The most significant win of the night so far has been Gerry Carroll from People Before Profit who topped polls in the Republican heartland of West Belfast. Traditionally a Sinn Fein safe constituency and a former seat of party leader Gerry Adams, Carroll has won hearts at a local level after years of community work and anti-austerity activism. A second People Before Profit candidate Eamon McCann also holds a strong chance of winning a seat in Foyle. The hard-left party’s passionate defence of public services and anti-austerity politics have held sway with working class families in the Republican constituencies which both feature high unemployment levels and which are increasingly finding Republicanism’s focus on the constitutional question limiting in strained economic times.

The Green party is another smaller party which is slowly edging further into the mainstream. As one of the only pro-choice parties at Stormont which advocates for abortion to be legalised on a level with Great Britain’s 1967 Abortion Act, the party has found itself thrust into the spotlight in recent months following the prosecution of a number of women on abortion related offences.

The mixed-religion, cross-community Alliance party has experienced mixed results. Although it looks set to increase its result overall, one of the best known faces of the party, party leader David Ford, faces the real possibility of losing his seat in South Antrim following a poor performance as Justice Minister. Naomi Long, who sensationally beat First Minister Peter Robinson to take his East Belfast seat at the 2011 Westminster election before losing it again to a pan-unionist candidate, has been elected as Stormont MLA for the same constituency. Following her competent performance as MP and efforts to reach out to both Protestant and Catholic voters, she has been seen by many as a rising star in the party and could now represent a more appealing leader to Ford.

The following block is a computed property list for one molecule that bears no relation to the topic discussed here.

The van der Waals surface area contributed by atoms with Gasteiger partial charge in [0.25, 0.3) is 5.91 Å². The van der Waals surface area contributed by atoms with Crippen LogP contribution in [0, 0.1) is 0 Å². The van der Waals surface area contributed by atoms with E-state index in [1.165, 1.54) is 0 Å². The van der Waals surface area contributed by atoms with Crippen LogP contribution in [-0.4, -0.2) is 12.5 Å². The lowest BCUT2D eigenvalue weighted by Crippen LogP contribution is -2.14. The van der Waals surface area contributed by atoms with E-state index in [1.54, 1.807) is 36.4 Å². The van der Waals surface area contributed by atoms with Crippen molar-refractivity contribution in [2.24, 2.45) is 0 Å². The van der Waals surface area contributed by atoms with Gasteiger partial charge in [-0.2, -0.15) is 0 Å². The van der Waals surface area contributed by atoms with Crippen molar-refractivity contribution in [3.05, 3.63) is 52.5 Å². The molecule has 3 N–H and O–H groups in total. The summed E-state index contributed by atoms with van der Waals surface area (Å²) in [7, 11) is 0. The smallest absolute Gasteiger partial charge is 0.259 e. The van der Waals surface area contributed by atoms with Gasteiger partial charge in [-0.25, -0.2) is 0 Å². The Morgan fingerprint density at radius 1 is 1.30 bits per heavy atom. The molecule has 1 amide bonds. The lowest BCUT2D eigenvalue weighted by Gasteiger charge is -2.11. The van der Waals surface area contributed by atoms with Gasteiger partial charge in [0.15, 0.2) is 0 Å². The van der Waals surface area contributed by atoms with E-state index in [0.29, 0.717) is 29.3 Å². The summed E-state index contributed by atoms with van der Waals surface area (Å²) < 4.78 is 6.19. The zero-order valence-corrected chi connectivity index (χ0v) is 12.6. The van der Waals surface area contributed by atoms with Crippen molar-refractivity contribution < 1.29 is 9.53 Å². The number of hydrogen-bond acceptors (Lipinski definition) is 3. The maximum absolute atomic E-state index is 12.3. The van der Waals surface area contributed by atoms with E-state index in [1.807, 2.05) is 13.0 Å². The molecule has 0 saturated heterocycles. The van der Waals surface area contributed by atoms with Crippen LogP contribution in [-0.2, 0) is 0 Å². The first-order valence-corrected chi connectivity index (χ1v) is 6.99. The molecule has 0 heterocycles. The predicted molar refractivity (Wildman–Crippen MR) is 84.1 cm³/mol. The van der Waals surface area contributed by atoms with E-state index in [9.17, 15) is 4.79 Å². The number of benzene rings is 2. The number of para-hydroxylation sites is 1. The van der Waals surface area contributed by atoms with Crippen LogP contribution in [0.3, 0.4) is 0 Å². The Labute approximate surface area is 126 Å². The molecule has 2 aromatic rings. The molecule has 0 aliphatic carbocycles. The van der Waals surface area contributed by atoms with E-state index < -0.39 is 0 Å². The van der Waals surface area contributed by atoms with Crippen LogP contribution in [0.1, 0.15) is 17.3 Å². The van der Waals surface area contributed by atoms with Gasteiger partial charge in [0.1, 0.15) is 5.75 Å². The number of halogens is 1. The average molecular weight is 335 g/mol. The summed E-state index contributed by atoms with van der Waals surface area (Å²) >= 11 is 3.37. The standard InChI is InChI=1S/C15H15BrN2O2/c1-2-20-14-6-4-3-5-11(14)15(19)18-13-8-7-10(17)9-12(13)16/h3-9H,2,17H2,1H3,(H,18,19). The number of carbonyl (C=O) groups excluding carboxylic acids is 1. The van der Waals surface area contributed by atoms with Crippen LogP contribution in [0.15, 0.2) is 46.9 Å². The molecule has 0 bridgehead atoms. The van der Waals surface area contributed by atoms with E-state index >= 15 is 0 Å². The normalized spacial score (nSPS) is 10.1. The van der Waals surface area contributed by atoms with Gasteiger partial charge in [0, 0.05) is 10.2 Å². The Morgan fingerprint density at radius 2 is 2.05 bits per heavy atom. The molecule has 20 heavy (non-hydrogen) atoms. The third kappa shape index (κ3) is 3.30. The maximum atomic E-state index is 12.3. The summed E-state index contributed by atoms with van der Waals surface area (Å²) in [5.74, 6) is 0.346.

As these smaller parties slowly gain a foothold in Northern Ireland’s long-established and stagnant political landscape, it appears to be the smaller two nationalist and unionist parties which are losing out to them. The moderate nationalist party the SDLP risks losing previously safe seats such as well-known former minister Alex Attwood’s West Belfast seat. The party’s traditional, conservative values such as upholding the abortion ban and failing to embrace the campaign for same-sex marriage has alienated younger voters who instead may be drawn to Alliance, the Greens or People Before Profit. Local commentators have speculate that the party may fail to get enough support to qualify for a minister at the executive table.

The UUP are in a similar position on the unionist side of the spectrum. While popular with older voters, they lack the charismatic force of the DUP and progressive policies of the newer parties. Over the course of the last parliament, the party has aired the possibility of forming an official opposition rather than propping up the mandatory power-sharing coalition set out by the peace process. A few months ago, legislation will finally past to allow such an opposition to form. The UUP would not commit to saying whether they are planning on being the first party to take up that position. However, lacklustre election results may increase the appeal. As the SDLP suffers similar circumstances, they might well also see themselves attracted to the role and form a Stormont’s first official opposition together as a way of regaining relevance and esteem in a system where smaller parties are increasingly jostling for space.